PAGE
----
BEIJING (Reuters) - China’s decision to lift presidential term limits, which will allow Xi Jinping to remain the nation’s leader indefinitely, was met with gushing enthusiasm by delegates gathered for the annual meeting of the nation’s parliament that started Monday.
Critics on social media may have attacked the move and drawn parallels to North Korea or suggested a Chairman Mao-type cult of personality was forming, but the party loyalists who attend this gathering say the decision is popular with ordinary Chinese people and asserted that China was lucky to have a leader of President Xi’s calibre.
The ruling Communist Party’s decision late last month to remove the two-term limit sets the stage for Xi to extend his power, and is set to be ratified with a constitutional amendment during the two-week parliamentary session. Xi recently began his second five-year term.
“If a good leader comes into power, we should let him remain in that leadership position forever. In this way, there is continuity. It’s great!”, said Zhang Donghe, a delegate from the gritty, industrial province of Hebei, which surrounds Beijing.
The largely rubber-stamp parliament, known as the National People’s Congress, is stacked with those who follow the word of the central leadership to the letter.
Wang Chen, secretary general of the parliamentary session, told lawmakers on Monday that there was a “unanimous call” from all those they surveyed about the reform scrapping term limits, and that was the “main consideration” for proposing it.
Wang’s reading of the term limits proposal prompted a bout of sustained applause from the delegates in the Great Hall of the People.
Asked if the move for Xi to potentially become president for life represented a backward step, Wang Jiaqi, from the rustbelt northeastern province of Jilin, said China should follow its own political model.
“We don’t have to follow other countries’ models. We have our own history and own systems and institutions,” he told Reuters ahead of the session beginning.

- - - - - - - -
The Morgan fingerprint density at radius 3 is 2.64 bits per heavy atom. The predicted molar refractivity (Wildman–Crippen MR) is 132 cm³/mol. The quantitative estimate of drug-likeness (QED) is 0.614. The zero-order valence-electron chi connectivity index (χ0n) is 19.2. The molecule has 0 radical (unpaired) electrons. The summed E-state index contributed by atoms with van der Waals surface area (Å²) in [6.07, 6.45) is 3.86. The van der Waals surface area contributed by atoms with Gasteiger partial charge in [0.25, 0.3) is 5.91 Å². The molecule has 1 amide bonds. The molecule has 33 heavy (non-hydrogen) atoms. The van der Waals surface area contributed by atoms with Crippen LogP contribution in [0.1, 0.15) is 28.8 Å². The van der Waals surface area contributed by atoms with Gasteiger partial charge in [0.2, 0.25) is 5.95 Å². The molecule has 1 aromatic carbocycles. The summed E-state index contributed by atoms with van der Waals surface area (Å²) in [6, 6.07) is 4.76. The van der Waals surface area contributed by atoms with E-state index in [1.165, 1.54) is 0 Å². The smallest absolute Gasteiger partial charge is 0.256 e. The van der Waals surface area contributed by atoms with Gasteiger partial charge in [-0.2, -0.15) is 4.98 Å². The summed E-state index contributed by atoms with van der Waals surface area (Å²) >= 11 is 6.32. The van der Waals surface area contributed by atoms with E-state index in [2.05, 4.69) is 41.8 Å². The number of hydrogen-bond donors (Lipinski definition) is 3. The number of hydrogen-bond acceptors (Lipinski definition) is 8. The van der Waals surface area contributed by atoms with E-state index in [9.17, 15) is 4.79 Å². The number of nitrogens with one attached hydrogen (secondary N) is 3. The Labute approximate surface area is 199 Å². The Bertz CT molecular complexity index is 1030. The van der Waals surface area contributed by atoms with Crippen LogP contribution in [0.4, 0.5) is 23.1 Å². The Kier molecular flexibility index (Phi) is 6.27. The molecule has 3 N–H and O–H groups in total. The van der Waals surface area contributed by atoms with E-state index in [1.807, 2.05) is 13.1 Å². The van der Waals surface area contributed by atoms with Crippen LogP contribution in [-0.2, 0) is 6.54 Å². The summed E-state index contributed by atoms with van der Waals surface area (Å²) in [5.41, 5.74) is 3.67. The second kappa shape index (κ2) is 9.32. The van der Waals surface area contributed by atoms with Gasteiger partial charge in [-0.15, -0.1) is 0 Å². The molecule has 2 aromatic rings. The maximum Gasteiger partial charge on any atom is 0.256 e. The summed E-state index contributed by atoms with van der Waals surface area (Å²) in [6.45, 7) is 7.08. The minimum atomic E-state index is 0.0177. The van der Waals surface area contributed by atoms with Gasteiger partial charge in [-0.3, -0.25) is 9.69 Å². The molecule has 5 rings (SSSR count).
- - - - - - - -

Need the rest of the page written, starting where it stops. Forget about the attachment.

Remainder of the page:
“I really support it. The common folk really support it,” Wang said. “You know, President Xi, I really admire him.”
The limit of two five-year presidential terms was written into China’s constitution after Mao Zedong’s death in 1976 by Deng Xiaoping, who recognised the dangers of one-man rule and the cult of personality and instead espoused collective leadership.
While this isn’t the kind of event where there are tacky souvenirs celebrating Xi’s life for sale, the official admiration of the president has been in overdrive in the run-up to the parliamentary session. That has left little doubt over what official line the roughly 3,000 delegates gathered in the Chinese capital are to follow.
Late on Sunday, state television’s WeChat account began running a slick one-minute video, subtitled in English, showing Xi as a cuddly cartoon character and listing which delegations he had visited in previous years to offer guidance.
“Delegate Xi Jinping? That’s right!” it said, pointing out Xi was also a delegate - representing the northern region of Inner Mongolia - and had a role to play in passing legislation.
Ma Baozi, from central Henan province, a source of many of the migrant workers who power the country’s economy, said of ditching presidential term limits: “It’s very good. It reflects the will of the people.”
The party’s official People’s Daily, in a Monday commentary, cited “quite a few foreign reporters” covering parliament as saying that China’s system of people’s delegates and Communist Party leadership had obvious advantages.
“It’s the difference between heaven and earth compared to the endless debates for their own political interests between certain ruling and opposition parties in the West,” it wrote, without saying which foreign reporters had offered praise.
On Saturday, U.S. President Donald Trump said it was “great” that Xi could potentially extend his presidency indefinitely and suggested that “maybe we’ll have to give that a shot someday”. It was unclear whether he was making the comments in jest.
Though the highlight of parliament is supposed to be the state-of-the-nation work report presented by Premier Li Keqiang, there is little doubt that with the removal of the term limits, this year is Xi’s show more than ever.
Asked whether China’s propaganda drive risked creating a Mao-style personality cult around Xi, Song Fengnian, an elderly delegate wearing a golden Mao Zedong lapel pin on his chest, said it was “a definite good thing”.
“China must worship their chairman, if we don’t worship him, who will?” Song, from central Henan province, said, adding that he believed that Xi should remain president “forever”.
Additional reporting by Ben Blanchard and Reuters Television; Editing by Tony Munroe; Editing by Martin Howell